When a couple couldn’t find the right site by the sea they decided to bring the water to them. Lyons Architects made it happen
The clients of Blackbird, a new build house near Kemble in the Cotswolds, had wanted a house by the sea for their next home. They are a couple, one an artist and the other coming up to retirement. Unable to find a suitable plot by the coast, when a paddock with planning permission came up for sale in a village near to where they lived, they went for it.
That was in 2016 – the year Hamish & Lyons (now Lyons Architects, this with Hamish Herford) completed Stepping Stones, a house raised on stilts above a manmade lake in Hurley, near Maidenhead. This was the inspiration the clients of Blackbird needed. Initially they had pursued the home they sought by redesigning a traditional house with planning permission via the council, but this was leading to a bulky building that wasn’t working. They decided to reassess and in 2018 were introduced to Lyons Architects by a mutual contact. The sight of Stepping Stones sparked the idea of making a lake to fulfil their desire to live by water. The lake is approximately 32m in diameter, 2m deep. It is fully lined, so really it’s a pond.
Until you realise the lake is manmade you might think that because of the relationship of Blackbird to the water, the house fully maximises its setting. Knowing it is manmade could make it whimsical – and yet it doesn’t. The site is rectangular. On two sides, including the one running behind the main road through the village, it is bordered by a 15m-deep strip of protected woodland that had to be preserved. Separated by tall trees to the west are other houses, while out the back to the south are fields.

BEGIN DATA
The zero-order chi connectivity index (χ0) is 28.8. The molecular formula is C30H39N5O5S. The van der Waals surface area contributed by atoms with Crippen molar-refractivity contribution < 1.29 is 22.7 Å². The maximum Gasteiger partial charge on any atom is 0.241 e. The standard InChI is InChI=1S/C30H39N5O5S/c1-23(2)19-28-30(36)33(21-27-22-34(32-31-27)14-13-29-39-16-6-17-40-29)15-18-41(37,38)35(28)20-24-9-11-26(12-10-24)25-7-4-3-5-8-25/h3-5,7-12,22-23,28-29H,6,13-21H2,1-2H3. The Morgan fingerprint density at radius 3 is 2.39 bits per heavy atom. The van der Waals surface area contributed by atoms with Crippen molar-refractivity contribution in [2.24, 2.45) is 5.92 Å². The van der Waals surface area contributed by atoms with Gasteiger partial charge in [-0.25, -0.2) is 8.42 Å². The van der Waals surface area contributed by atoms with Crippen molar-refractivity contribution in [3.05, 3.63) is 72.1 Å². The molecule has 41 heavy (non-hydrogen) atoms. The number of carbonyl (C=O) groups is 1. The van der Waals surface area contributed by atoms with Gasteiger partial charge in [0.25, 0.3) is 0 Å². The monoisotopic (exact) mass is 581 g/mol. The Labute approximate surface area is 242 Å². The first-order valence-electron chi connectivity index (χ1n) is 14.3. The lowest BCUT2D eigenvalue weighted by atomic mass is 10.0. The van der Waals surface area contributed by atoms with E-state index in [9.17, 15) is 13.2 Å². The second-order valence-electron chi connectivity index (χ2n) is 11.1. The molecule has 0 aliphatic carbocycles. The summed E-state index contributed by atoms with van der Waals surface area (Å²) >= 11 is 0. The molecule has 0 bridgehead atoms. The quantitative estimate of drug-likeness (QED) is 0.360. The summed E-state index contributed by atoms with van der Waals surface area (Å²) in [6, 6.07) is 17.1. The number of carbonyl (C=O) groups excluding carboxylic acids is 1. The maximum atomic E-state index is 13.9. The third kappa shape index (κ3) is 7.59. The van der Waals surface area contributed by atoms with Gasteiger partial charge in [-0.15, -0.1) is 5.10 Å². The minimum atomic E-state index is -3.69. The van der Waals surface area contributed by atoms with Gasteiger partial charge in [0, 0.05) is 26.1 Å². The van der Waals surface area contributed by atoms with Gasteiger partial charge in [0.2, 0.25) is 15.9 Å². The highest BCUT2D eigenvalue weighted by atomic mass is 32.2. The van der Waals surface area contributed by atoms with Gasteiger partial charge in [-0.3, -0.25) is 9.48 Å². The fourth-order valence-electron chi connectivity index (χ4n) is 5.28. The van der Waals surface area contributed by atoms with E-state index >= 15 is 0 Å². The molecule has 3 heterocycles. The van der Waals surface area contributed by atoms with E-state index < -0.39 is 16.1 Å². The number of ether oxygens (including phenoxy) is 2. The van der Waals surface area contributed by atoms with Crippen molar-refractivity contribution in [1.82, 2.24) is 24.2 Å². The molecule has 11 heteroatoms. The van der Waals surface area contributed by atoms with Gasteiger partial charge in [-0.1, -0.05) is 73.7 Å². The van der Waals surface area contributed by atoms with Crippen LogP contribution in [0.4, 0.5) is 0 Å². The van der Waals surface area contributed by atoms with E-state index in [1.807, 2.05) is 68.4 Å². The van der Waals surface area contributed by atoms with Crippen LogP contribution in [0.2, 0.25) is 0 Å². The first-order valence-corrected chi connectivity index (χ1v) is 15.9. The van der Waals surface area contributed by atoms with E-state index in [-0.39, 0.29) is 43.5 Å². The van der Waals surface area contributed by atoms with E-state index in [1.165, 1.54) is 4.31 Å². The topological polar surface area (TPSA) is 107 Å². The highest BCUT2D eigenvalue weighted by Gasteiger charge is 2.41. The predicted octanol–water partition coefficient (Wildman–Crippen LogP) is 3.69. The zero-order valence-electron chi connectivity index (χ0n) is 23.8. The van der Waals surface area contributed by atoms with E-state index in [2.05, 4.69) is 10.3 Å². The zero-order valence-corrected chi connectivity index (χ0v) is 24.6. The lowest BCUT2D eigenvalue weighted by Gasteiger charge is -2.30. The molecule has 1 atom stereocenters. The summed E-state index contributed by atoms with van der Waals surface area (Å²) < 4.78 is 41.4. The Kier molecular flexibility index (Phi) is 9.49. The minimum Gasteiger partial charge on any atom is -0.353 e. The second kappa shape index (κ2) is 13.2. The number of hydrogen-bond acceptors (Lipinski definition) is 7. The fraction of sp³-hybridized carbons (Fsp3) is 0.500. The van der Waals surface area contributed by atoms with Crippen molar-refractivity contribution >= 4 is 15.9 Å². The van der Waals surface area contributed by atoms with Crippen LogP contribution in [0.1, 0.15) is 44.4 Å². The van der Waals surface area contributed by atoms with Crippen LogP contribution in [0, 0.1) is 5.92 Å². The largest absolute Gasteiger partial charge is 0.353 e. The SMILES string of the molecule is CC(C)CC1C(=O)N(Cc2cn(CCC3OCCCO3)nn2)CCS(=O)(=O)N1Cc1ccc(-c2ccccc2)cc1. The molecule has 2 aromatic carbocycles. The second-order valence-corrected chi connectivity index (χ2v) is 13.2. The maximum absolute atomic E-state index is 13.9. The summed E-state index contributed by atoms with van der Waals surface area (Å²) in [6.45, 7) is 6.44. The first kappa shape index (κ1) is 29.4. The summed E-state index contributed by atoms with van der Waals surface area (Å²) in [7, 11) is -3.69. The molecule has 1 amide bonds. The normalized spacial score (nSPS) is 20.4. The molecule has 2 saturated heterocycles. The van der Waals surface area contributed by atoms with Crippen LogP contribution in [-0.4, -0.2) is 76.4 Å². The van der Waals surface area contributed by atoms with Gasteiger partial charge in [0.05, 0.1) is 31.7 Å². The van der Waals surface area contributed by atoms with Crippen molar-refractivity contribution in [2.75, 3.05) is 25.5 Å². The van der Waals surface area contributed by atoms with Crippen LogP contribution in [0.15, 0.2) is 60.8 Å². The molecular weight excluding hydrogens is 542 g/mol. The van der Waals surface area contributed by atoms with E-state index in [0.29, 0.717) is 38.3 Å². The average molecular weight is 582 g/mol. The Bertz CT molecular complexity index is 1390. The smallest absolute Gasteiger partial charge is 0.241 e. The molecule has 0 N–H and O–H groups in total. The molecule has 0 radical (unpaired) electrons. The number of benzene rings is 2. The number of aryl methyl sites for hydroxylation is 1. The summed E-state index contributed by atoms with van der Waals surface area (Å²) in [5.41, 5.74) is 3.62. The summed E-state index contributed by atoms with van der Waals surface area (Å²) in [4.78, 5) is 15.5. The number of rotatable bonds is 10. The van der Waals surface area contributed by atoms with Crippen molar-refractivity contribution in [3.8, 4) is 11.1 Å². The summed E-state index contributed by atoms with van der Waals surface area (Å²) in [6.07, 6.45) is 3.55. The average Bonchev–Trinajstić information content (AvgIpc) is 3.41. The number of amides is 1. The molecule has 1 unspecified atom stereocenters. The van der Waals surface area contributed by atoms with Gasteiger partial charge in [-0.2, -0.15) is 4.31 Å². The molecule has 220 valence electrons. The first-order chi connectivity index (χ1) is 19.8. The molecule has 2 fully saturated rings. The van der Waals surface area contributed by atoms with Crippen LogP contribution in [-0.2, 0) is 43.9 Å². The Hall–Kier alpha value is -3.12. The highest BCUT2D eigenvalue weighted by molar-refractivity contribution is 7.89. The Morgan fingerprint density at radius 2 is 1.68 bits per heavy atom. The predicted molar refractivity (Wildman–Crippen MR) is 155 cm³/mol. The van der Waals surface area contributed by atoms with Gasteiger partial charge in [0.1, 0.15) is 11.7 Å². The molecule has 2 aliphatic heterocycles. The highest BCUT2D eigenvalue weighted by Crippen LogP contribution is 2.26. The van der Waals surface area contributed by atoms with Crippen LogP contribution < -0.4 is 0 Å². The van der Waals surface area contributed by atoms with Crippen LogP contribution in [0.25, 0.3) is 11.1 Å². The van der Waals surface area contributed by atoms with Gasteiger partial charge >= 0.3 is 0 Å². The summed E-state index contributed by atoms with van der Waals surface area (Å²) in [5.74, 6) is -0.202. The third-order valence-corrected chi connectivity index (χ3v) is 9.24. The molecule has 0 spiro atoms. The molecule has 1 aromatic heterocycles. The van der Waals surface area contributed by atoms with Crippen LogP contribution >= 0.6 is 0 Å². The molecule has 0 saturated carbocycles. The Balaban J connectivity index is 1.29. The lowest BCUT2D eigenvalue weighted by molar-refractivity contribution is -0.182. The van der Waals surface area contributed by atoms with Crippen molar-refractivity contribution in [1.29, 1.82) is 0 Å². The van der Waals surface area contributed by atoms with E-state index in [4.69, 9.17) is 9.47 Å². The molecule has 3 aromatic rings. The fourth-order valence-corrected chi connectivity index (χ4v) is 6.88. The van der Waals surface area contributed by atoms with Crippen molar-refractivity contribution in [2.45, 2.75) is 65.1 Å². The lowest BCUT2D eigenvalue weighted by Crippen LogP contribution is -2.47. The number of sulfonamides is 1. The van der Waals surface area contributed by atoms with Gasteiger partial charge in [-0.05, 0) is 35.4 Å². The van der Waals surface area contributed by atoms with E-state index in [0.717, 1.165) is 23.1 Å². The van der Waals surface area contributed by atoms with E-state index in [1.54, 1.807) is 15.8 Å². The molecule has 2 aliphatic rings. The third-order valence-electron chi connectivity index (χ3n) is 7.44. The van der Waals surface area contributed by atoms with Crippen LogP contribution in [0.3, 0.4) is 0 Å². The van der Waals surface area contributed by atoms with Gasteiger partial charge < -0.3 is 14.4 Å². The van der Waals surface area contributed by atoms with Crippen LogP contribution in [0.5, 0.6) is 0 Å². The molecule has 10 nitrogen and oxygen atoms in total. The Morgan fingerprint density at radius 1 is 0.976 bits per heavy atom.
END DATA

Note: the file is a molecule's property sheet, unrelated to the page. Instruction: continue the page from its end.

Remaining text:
When the clients bought the plot, this view over the gentle valley was closed off by trees. As the lake was created, the excavated soil was shifted to create a topography that accentuates existing level changes and opens the view. This had the added advantage that the house could be built, like Stepping Stones, on steel frame stilts, raising it from the ground to minimise its concrete footings and their embodied carbon. The water also reflects light into the building, has submerged heat pump pipes in it, helps cool the house in summer and blurs the woodland boundaries, drawing the house further into the landscape. As well as the clients, a host of wildlife has moved in.
From the entrance in the north west corner you realise none of this. The first view is of flourishing wildflower meadows planted with native species designed by Fox Fernley Landscape Office, either side of a sweeping gravel driveway. Nestled between the banks is what appears to be a modest chalet on legs. A balcony wraps around at the upper level, protected by an oversailing roof. All black except for the natural timber soffit, the building has just a few shapes – the low hat roof, boxy central volume, two large square windows and a chunky handrail. The building looks so embedded it could have been there for decades.
Visitors approach via a car port underneath. In front of them a simple main entrance opens onto a corridor hallway paved in terracotta. Ahead is a completely glazed view between the stilts out to the other side – a rowing boat casually moored between them. There’s a utility, plant room and oak tread stair to the first floor to the right.